Botanical name: Duhaldea cuspidata Family: Asteraceae (Sunflower family)
Synonyms: Inula cuspidata, Helenium cuspidatum, Inula polycephala
Lanceleaf Inula is a shrub which grows on the slopes of deep, wet valleys in the Himalayas. Stems are 45-100 cm high, young branches velvet-hairy. Leaves are elliptic, ovate-lanceshaped, pointed or shortly tapering, rough on the upper surface, thinly velvet-hairy outer lower surface, stalked with up to 1.5 cm long leaf-stalk. Flower-heads are borne in branch-end corymbs, 0.7-1 cm in diameter, stalked. Flower-cluster-stalk are 6 cm long, slender. Ray florets are strap-shaped, up to 1 cm long; ligule up to 4 mm, abruptly narrowed; 3-lobed, 5-ribbed; ribs prominent. Disc florets are up to 9 mm long, 5-lobed; lobes recurved. Involucral bracts are in 2-3 whorls; the outer linear-oblong, 2-3 mm long, hairy on upper surface, midrib prominent; the inner pale, linear, pointed or shortly tapering, 5-6 mm long, appressed hairy. Achenes are dirty white, 2 ridged up to 2 mm, silky hairy. Pappus up to 5 mm long; hairs fringed or feathery at tip. Lanceleaf Inula is found in the Himalayas, at alitudes of 300-2100 m, from Kashmir, Himachal Pradesh, Uttarakhand to NE India and China. Flowering: June-October.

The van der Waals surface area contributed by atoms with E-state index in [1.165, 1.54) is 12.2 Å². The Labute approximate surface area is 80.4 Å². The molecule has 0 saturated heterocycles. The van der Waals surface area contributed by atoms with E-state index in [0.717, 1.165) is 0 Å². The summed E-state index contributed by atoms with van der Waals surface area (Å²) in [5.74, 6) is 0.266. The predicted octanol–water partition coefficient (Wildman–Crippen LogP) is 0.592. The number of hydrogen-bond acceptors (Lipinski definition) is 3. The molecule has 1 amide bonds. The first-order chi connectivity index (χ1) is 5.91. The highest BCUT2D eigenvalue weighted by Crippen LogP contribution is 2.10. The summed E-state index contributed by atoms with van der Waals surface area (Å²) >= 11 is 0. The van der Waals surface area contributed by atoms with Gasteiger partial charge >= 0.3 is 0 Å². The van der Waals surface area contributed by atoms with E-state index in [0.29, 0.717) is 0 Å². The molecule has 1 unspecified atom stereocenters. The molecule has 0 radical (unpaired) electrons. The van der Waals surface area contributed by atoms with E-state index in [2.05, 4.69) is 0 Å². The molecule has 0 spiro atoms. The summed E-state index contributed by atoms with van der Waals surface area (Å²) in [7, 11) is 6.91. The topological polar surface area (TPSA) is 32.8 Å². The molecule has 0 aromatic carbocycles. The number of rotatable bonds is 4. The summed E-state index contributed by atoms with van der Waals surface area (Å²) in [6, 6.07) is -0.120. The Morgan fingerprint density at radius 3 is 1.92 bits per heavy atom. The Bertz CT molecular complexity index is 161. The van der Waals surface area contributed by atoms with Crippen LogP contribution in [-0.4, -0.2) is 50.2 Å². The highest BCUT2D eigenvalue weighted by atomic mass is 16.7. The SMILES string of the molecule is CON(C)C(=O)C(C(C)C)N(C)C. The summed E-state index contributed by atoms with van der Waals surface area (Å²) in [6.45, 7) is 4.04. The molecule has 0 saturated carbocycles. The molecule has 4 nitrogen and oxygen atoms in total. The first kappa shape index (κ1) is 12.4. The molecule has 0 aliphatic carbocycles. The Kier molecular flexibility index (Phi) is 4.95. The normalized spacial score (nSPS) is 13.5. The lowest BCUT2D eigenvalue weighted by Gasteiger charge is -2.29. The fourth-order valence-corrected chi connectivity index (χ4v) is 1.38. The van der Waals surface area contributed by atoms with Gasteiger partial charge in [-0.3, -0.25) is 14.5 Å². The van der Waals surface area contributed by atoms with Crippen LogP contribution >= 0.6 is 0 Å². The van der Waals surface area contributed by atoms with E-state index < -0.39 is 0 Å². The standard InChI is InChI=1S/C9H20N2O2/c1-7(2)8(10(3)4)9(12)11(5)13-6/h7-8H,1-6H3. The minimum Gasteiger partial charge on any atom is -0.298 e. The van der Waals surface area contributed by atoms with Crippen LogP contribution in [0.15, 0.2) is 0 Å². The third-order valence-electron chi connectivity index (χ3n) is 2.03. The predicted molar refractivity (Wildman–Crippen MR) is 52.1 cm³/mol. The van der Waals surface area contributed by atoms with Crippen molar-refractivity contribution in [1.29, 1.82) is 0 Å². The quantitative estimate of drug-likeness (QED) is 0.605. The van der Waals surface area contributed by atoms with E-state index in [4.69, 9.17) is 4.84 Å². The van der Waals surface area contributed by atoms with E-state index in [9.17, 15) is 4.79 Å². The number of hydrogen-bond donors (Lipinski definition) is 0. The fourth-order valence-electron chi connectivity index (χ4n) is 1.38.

Medicinal uses: Traditionally, the plant is used for the treatment of dyspepsia and colic. Studies on the essential oil obtained from the leaves showed antifungal activity. The leaf extract of the plant showed anti-inflammatory, and significant antibacterial and antifungal activities.
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